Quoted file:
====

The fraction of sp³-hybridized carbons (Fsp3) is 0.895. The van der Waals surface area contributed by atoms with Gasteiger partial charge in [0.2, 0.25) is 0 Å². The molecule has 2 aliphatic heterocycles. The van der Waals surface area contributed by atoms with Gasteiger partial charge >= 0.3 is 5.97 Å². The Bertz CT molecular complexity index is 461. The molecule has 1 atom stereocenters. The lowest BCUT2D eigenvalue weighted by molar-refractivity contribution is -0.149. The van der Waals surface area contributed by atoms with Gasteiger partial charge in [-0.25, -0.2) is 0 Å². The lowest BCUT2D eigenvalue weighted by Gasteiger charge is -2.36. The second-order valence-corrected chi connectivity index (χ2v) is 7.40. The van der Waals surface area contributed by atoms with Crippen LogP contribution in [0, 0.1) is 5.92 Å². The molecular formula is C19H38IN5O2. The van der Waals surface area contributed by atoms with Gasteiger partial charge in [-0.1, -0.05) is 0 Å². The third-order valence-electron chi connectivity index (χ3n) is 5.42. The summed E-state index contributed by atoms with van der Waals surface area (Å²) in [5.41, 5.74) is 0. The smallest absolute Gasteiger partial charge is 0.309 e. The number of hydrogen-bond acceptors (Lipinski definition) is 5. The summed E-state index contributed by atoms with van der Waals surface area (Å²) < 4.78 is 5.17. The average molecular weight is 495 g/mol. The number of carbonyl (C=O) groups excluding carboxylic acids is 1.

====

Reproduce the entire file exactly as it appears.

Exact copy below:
The fraction of sp³-hybridized carbons (Fsp3) is 0.895. The van der Waals surface area contributed by atoms with Gasteiger partial charge in [0.2, 0.25) is 0 Å². The molecule has 2 aliphatic heterocycles. The van der Waals surface area contributed by atoms with Gasteiger partial charge >= 0.3 is 5.97 Å². The Bertz CT molecular complexity index is 461. The molecule has 1 atom stereocenters. The lowest BCUT2D eigenvalue weighted by molar-refractivity contribution is -0.149. The van der Waals surface area contributed by atoms with Gasteiger partial charge in [-0.25, -0.2) is 0 Å². The lowest BCUT2D eigenvalue weighted by Gasteiger charge is -2.36. The second-order valence-corrected chi connectivity index (χ2v) is 7.40. The van der Waals surface area contributed by atoms with Crippen LogP contribution in [0, 0.1) is 5.92 Å². The molecular formula is C19H38IN5O2. The van der Waals surface area contributed by atoms with Gasteiger partial charge in [-0.1, -0.05) is 0 Å². The third-order valence-electron chi connectivity index (χ3n) is 5.42. The summed E-state index contributed by atoms with van der Waals surface area (Å²) in [5.41, 5.74) is 0. The smallest absolute Gasteiger partial charge is 0.309 e. The number of hydrogen-bond acceptors (Lipinski definition) is 5. The summed E-state index contributed by atoms with van der Waals surface area (Å²) < 4.78 is 5.17. The average molecular weight is 495 g/mol. The number of carbonyl (C=O) groups excluding carboxylic acids is 1.